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"The third insight resulting from an acknowledgement of the role of process in the divine plan of salvation relates to the life of heaven itself, for that too will have its character of dynamical perfection" (p. 160). If eternity is static it will become boring. As Polkinghorne notes, "even the man who said that when he got to heaven he would play golf every day might eventually come to tire of that pastime. If our future life depended on our own resources, these fears would be justified" (p. 160). But the world to come will be an existence in which we will enjoy the benefits of God's unlimited resources-- riches we have only known in a finite way in this life. The world to come will be "a life of unending fulfilment" (p. 160).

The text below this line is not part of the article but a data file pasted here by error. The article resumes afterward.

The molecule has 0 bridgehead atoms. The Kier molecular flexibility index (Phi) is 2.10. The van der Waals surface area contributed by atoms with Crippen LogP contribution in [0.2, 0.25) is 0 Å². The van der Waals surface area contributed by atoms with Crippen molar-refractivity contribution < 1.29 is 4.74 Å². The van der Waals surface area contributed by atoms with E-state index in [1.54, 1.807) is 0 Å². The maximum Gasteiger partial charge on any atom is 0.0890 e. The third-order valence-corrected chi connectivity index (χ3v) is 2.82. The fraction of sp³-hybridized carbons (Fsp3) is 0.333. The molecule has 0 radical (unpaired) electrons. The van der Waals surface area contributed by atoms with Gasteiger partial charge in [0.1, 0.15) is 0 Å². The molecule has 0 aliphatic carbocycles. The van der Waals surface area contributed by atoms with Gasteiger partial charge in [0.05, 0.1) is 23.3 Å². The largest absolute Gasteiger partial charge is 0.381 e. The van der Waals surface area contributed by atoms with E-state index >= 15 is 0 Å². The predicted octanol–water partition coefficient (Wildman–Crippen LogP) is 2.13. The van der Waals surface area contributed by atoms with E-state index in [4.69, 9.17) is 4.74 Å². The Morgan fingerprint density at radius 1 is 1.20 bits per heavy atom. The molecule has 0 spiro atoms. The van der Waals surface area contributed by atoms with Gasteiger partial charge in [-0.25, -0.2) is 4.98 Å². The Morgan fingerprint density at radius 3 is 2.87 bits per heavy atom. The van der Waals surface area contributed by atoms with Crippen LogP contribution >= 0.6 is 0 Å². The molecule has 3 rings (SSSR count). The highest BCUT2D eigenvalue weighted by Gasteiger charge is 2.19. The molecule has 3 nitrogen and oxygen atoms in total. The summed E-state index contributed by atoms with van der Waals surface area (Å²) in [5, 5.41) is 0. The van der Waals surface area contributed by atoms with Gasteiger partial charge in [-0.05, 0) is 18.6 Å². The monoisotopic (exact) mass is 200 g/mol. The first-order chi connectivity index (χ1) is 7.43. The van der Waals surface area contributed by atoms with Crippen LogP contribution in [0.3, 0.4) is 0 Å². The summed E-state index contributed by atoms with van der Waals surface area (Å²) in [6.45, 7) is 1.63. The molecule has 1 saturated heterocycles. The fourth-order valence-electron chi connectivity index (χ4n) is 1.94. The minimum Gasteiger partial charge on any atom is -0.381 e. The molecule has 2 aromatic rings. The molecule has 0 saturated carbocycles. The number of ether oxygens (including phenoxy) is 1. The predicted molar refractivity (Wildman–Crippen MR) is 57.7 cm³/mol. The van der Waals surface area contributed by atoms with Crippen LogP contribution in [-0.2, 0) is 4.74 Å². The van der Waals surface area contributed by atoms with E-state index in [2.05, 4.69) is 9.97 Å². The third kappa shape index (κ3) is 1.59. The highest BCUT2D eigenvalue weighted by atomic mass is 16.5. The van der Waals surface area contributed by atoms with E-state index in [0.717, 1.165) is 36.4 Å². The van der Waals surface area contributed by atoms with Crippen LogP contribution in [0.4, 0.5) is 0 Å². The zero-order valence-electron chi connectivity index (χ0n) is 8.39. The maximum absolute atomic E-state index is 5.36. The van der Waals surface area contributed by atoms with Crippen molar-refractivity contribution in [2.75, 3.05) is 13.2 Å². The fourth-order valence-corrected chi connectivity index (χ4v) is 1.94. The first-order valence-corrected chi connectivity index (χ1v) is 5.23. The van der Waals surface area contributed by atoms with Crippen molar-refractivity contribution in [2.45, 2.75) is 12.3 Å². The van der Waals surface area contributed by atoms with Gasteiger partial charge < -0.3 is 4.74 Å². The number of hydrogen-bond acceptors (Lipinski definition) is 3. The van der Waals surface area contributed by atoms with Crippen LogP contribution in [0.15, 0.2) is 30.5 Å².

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(d) Personhood and the Soul. The question of the human soul is of vital importance and yet difficult to speak of with certainty and clarity, particularly since there have been disparate understandings of the soul. The response to this mystery, however, is not silence. "Like Augustine in relation to his own writing on the Trinity, we should modestly conclude that it is better to say something than to remain totally silent" (p. 163).